The walkway around the “Spirit of Rockville” fountain at the Red Brick Courthouse is undergoing a facelift, thanks to a recent commission from the Cultural Arts Commission. Artist Diedre Saunder and craftsman Peter Tabri are installing a huge mosaic carpet around the fountain. The colored tendrils are made of smalti (pieces of brightly colored glass) while the field is commercial floor tile broken into random pieces and set in a bed of latex adhesive. They’re about 75% finished and it’s slow back-breaking work, but portions are already grouted so you can get a sense of the final appearance. I expect it’ll be finished in July, but in the meantime, stop by and get a preview.
If this work looks familiar, Diedre and Peter also worked on the snake that envelopes the Elwood Smith Recreation Center as well as the entry wall at the Croydon Creek Nature Center.
Along with the City Council, the City of Rockville has 23 official boards and commissions to study, advise, and decide on a wide range of issues, from city planning to cultural arts, from human services to animal matters. In addition, there are at least ten other unofficial task forces or committees. All of these boards and commissions are composed of volunteers, usually residents (some include property or business owners who live elsewhere) and most members are nominated by the Mayor and appointed by City Council (a few have members elected in other ways, such as RSI).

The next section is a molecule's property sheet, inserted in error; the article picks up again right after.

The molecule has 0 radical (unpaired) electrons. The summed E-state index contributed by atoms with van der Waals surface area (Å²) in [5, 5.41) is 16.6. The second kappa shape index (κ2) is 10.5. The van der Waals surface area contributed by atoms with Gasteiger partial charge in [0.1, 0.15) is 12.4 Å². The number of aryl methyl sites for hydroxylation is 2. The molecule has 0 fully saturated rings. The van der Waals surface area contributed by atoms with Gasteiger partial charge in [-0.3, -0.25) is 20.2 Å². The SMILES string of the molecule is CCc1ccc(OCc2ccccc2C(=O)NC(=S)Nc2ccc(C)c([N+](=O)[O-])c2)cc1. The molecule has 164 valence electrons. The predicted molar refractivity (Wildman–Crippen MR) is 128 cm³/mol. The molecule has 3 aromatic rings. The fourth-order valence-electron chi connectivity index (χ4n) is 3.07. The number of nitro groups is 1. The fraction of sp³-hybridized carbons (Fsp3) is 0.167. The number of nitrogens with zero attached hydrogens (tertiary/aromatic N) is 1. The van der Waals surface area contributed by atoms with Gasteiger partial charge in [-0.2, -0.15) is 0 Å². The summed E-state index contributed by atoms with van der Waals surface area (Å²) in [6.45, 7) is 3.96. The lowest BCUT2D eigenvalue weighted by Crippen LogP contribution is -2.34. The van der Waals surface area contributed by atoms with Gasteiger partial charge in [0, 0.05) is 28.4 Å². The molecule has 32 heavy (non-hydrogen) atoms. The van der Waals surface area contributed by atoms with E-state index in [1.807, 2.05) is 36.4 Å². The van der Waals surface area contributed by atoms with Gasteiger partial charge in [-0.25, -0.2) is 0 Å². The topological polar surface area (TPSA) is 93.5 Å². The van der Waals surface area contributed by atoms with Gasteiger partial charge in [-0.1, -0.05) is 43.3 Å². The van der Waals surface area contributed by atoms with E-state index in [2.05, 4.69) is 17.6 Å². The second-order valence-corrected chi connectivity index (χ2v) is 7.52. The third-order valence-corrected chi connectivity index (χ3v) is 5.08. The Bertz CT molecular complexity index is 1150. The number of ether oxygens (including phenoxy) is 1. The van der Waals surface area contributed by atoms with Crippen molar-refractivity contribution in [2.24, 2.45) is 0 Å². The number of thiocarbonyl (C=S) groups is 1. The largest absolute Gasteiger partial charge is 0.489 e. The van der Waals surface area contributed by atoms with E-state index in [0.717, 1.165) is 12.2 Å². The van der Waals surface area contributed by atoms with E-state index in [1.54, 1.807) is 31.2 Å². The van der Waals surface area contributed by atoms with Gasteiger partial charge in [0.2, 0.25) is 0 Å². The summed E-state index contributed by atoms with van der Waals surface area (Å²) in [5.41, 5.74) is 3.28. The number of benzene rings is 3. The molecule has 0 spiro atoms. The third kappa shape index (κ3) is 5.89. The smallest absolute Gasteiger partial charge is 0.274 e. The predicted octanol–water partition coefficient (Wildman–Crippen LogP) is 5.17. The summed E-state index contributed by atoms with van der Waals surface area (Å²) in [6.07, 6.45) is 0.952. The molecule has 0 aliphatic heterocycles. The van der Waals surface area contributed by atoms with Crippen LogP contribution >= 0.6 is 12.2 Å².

Rockville has always encouraged and supported citizen involvement in its government, and used these board and commissions to keep the residents informed and part of the decision-making process. But how well informed are its citizens? All commission meetings are open to the public (I’m going to call them all “commissions” to keep things simple), but only three commissions–Planning Commission, Historic District Commission, and the Board of Appeals–have meetings that are regularly broadcast on Channel 11 and the City website (most likely because the City Council has granted them exclusive decision-making powers). For the other commissions, to find out what’s happening you have to attend the meeting, talk to one of the commissioners, or review the minutes. Obviously, the most convenient way is reviewing the minutes or notes of the meeting, so let’s see how we’ve done.
On January 20, 2012, I tallied the number of meetings and minutes posted on the City website for 2011 (cancelled meetings don’t count). By dividing the number of minutes by the number of meetings, I calculated a “public information score.” So if a commission had posted 9 minutes for 12 meetings, that would earn them a Minutes Score of 9/12 or 75%. The higher the score the better, and here’s how they fared: Continue reading →